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Sports Are 80 Percent Mental

2 Posts tagged with the concussion tag


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http://draft.blogger.com/post-create.g?blogID=5873119327808729601http://draft.blogger.com/post-create.g?blogID=5873119327808729601As first seen on LiveScience.com and Sports Are 80 Percent Mental 

One painful lesson every National Hockey League rookie learns is to keep your head up when skating through the neutral zone. If you don't, you will not see the 4700 joules of kinetic energy skating at you with bad intentions.


During an October 25th game, Brandon Sutter, rookie center for the Carolina Hurricanes, never saw Doug Weight, veteran center of the New York Islanders, sizing him up for a hit that resulted in a concussion and an overnight stay in the hospital.  Hockey purists will say that it was a "clean hit" and Weight was not penalized.










Six days before that incident, the Phoenix Coyotes' Kurt Sauer smashed Andrei Kostitsyn of the Montreal Canadiens into the sideboards. Kostitsyn had to be stretchered off of the ice and missed two weeks of games with his concussion. Sauer skated away unhurt and unpenalized. [See video here | http://www.youtube.com/watch?v=gc_Mk9fSI8c].

Big hits have always been part of hockey, but the price paid in injuries is on the rise. According to data released last month at the National Academy of Neuropsychology's Sports Concussion Symposium in New York, 759 NHL players have been diagnosed with a concussion since 1997. For the ten seasons studied, that works out to about 76 players per season and 31 concussions per 1,000 hockey games. During the 2006-07 season, that resulted in 760 games missed by those injured players, an increase of 41% from 2005-06. Researchers have found two reasons for the jump in severity, the physics of motion and the ever-expanding hockey player.



http://draft.blogger.com/post-create.g?blogID=5873119327808729601In his book, The Physics of Hockey, Alain Haché, professor of physics at Canada's University of Moncton, aligns the concepts of energy, momentum and the force of impact to explain the power of mid-ice and board collisions.


As a player skates from a stop to full speed, his mass accelerates at an increasing velocity. The work his muscles contribute is transferred into kinetic energy which can and will be transferred or dissipated when the player stops, either through heat from the friction of his skates on the ice, or through a transfer of energy to whatever he collides with, either the boards or another player.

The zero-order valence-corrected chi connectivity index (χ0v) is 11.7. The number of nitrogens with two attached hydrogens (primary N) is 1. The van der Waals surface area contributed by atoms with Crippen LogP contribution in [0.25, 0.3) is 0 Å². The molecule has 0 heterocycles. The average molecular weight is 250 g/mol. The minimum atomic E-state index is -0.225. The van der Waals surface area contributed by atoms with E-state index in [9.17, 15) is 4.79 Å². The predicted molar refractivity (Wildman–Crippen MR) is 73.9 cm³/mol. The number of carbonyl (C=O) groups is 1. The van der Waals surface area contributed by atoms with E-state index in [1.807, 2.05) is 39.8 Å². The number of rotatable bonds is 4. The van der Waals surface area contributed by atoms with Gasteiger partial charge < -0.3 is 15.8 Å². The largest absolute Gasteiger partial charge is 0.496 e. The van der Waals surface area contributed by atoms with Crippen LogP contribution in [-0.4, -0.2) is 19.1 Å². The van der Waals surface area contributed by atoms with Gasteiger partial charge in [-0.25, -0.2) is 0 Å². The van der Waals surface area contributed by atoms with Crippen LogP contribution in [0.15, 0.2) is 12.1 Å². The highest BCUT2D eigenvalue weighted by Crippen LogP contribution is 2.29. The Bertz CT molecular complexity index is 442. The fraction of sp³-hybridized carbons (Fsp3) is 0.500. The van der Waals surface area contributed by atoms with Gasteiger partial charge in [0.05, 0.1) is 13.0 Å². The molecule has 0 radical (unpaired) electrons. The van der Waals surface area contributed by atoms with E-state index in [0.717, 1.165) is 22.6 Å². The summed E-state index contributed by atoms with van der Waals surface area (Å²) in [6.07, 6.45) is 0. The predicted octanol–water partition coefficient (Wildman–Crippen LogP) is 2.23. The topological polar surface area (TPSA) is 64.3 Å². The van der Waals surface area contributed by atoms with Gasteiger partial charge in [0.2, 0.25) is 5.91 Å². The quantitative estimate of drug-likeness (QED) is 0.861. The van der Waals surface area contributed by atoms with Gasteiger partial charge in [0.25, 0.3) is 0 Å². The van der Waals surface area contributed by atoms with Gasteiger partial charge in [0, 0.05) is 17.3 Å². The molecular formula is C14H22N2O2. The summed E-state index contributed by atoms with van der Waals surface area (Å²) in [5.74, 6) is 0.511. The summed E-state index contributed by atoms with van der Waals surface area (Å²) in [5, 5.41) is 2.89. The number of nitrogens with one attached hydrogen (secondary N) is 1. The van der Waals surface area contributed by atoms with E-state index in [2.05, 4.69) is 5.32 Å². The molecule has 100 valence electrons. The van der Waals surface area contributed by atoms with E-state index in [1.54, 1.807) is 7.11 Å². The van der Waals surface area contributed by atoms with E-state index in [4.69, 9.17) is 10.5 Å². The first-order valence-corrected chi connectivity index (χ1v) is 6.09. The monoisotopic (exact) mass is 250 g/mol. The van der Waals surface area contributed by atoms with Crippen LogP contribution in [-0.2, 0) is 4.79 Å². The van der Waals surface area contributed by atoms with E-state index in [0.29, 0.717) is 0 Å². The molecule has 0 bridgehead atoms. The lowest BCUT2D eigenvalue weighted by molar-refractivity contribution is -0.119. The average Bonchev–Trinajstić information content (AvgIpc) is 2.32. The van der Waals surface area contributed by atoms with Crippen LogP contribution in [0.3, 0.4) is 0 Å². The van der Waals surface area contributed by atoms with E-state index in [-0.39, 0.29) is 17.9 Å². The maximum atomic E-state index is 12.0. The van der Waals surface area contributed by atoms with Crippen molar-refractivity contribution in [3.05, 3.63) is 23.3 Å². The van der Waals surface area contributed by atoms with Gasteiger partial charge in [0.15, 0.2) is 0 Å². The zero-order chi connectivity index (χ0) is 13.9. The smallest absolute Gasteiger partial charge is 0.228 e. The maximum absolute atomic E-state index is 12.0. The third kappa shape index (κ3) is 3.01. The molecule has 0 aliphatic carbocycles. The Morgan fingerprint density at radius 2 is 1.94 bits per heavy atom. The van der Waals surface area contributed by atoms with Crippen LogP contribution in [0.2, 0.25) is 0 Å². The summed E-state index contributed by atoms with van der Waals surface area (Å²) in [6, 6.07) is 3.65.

The formula for kinetic energy, K = (1/2)mass x velocity, represents the greater impact that a skater's speed (velocity) has on the energy produced. It is this speed that makes hockey a more dangerous sport than other contact sports, like football, where average player sizes are larger but they are moving at slower speeds (an average of 23 mph for hockey players in full stride compared to about 16 mph for an average running back in the open field).



http://draft.blogger.com/post-create.g?blogID=5873119327808729601So, when two players collide, where does all of that kinetic energy go? First, let's look at two billiard balls, with the exact same mass, shape and rigid structure. When two balls collide on the table, we can ignore the mass variable and just look at velocity. If the ball in motion hits another ball that is stationary, then the ball at rest will receive more kinetic energy from the moving ball so that the total energy is conserved. This will send the stationary ball rolling across the table while the first ball almost comes to a stop as it has transferred almost all of its stored energy.


Unfortunately, when human bodies collide, they don't just bounce off of each other. This "inelastic" collision results in the transfer of kinetic energy being absorbed by bones, tissues and organs. The player with the least stored energy will suffer the most damage from the hit, especially if that player has less "body cushion" to absorb the impact.



To calculate your own real world energy loss scenario, visit the Exploratorium's ["Science of Hockey" calculator | http://www.exploratorium.edu/hockey/checking2.html]. For both Sutter and Kostitsyn, they received checks from players who outweighed them by 20 pounds and were skating faster.